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Who Do You Say That I Am?

  • September 24, 2021 (readings)
  • Friday of the Twenty-Fifth Week in Ordinary Time
  • Fr. John Bullock, LC
  • Luke 9:18-22

    Once when Jesus was praying in solitude, and the disciples were with him, he asked them, “Who do the crowds say that I am?” They said in reply, “John the Baptist; others, Elijah; still others, ‘One of the ancient prophets has arisen.’” Then he said to them, “But who do you say that I am?” Peter said in reply, “The Messiah of God.” He rebuked them and directed them not to tell this to anyone. He said, “The Son of Man must suffer greatly and be rejected by the elders, the chief priests and the scribes, and be killed and on the third day be raised.”

    Opening Prayer: Dear Lord Jesus, I am grateful for this opportunity to come before you in prayer. You know that I believe in you; that is why I am coming to you. However, you also know how much my faith needs to grow. I ask you for that grace to grow in my knowledge of you, to think more like you, and to trust you each day more. I also ask you to bless those souls entrusted to my prayer.

    Encountering Christ:

    1. “Who Do The Crowds Say That I Am?”: Jesus asked his disciples, “Who do the crowds say that I am?” They said in reply, “John the Baptist; others, Elijah; still others, ‘One of the ancient prophets has arisen.” Jesus’s first question was safe; it is a question about the beliefs of others. “Well, they believe this and that…” said the disciples, possibly even slightly scoffing at some of the theories out there. Similarly, today’s society is completely at ease conversing about religion at this level. “Well, the Buddhists believe this… and the Muslims believe that.” University professors who teach courses on religion or philosophy often take a similar approach—they survey the landscape of the various religions or philosophies, make a few interesting comments, and then leave it to the student to choose which they like best. The underlying message conveyed is that we cannot know the truth about God and man. That aversion is likely rooted not only in a belief that man cannot know the truth but also in a fear of commitment. A religion reduced to a theory can make no demands.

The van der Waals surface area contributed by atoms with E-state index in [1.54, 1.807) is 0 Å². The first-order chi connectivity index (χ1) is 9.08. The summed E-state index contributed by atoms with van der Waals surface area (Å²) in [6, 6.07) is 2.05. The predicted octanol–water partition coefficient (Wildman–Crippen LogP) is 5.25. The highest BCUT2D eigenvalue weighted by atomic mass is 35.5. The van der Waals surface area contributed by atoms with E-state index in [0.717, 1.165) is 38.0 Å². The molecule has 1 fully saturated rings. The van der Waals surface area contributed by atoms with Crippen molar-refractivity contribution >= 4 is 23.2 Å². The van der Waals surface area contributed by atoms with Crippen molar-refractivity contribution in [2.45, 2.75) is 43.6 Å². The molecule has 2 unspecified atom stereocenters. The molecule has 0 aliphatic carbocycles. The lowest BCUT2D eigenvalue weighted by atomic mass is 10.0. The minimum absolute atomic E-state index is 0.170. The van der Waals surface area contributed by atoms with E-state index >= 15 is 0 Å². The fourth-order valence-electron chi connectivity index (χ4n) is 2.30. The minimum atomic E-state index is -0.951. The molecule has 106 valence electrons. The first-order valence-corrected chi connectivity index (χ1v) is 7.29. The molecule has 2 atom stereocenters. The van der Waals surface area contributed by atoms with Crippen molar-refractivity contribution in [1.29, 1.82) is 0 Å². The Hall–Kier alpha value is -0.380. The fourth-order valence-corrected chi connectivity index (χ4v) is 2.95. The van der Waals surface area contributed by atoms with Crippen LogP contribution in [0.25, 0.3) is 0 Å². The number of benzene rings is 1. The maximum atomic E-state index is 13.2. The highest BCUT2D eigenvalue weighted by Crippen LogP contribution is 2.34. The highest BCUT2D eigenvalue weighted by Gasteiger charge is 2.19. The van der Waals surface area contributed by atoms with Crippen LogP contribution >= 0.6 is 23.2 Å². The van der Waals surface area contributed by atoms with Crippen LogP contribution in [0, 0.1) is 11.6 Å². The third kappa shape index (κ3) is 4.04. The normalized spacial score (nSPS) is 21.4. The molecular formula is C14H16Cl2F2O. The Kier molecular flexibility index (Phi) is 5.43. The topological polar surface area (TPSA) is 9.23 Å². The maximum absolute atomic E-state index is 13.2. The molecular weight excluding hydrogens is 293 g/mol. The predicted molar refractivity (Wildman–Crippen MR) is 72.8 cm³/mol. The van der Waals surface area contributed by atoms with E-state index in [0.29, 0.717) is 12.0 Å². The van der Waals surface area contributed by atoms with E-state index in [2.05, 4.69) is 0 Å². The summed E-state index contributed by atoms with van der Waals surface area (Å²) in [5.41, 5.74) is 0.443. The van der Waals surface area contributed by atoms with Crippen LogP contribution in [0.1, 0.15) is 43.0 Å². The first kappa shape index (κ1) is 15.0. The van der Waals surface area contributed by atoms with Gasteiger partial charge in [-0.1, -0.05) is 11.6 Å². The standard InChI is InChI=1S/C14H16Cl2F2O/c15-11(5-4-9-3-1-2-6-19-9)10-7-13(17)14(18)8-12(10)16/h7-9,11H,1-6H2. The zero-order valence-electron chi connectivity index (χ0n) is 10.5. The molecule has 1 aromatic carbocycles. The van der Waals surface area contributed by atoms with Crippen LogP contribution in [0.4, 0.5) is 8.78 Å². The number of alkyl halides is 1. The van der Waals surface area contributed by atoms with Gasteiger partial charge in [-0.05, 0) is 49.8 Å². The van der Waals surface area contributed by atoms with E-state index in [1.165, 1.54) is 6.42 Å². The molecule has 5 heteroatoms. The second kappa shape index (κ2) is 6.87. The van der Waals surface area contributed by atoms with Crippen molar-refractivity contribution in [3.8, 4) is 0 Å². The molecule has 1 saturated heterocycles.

2. “Who Do You Say That I Am?”: Our Lord cuts to the chase by eliminating the casual theorizing: “But who do you say that I am?” Even adult cradle Catholics who believed as little children at some point must face the question directly, “Who is Jesus for me?” Otherwise, he or she runs the risk of reducing Jesus to a theory, a religion, or a tradition—ultimately void of meaning. However, if someone is willing to open up to Jesus with sincere and persistent prayer and study, he or she, like Peter, will recognize in Jesus “the Messiah of God.” Essential to such a search is the realization that it is not principally finding the truth as much as it is encountering a person. Mature faith is born from meeting Jesus Christ.

    3. “The Messiah of God”: Once we recognize Jesus as the Messiah, the very Son of God, neutrality is no longer an option. We must either bend the knee or reject him. To bend the knee means to adore and to obey him. Our worship of Jesus brings us grace and gradually forms our hearts and minds to be more like his (Galatians 4:19). His words and his example become the criteria by which we act. “What would Jesus do?” should not be a cliché. It is also in living with Jesus and like Jesus that others will discover him through us. St. Paul writes, “yet I live, no longer I, but Christ lives in me” (Galatians 2:20).

    Conversing with Christ: Lord Jesus Christ, I thank you for the foundational gift of faith, which has led me to recognize you as the Messiah and the Son of God. Help me to continue to conform my heart and mind to yours through prayer and the sacraments. May my words and actions be a reflection of you, so that through me, others may come to know your goodness. Aware of my weakness, I place my confidence in your grace and fidelity.

    Resolution: Lord, today by your grace I will attentively review the specific virtues I am trying to live in imitation of you.

    For Further Reflection: Read Jessica Fahy’s How Can I Practice Heroic Virtue? 


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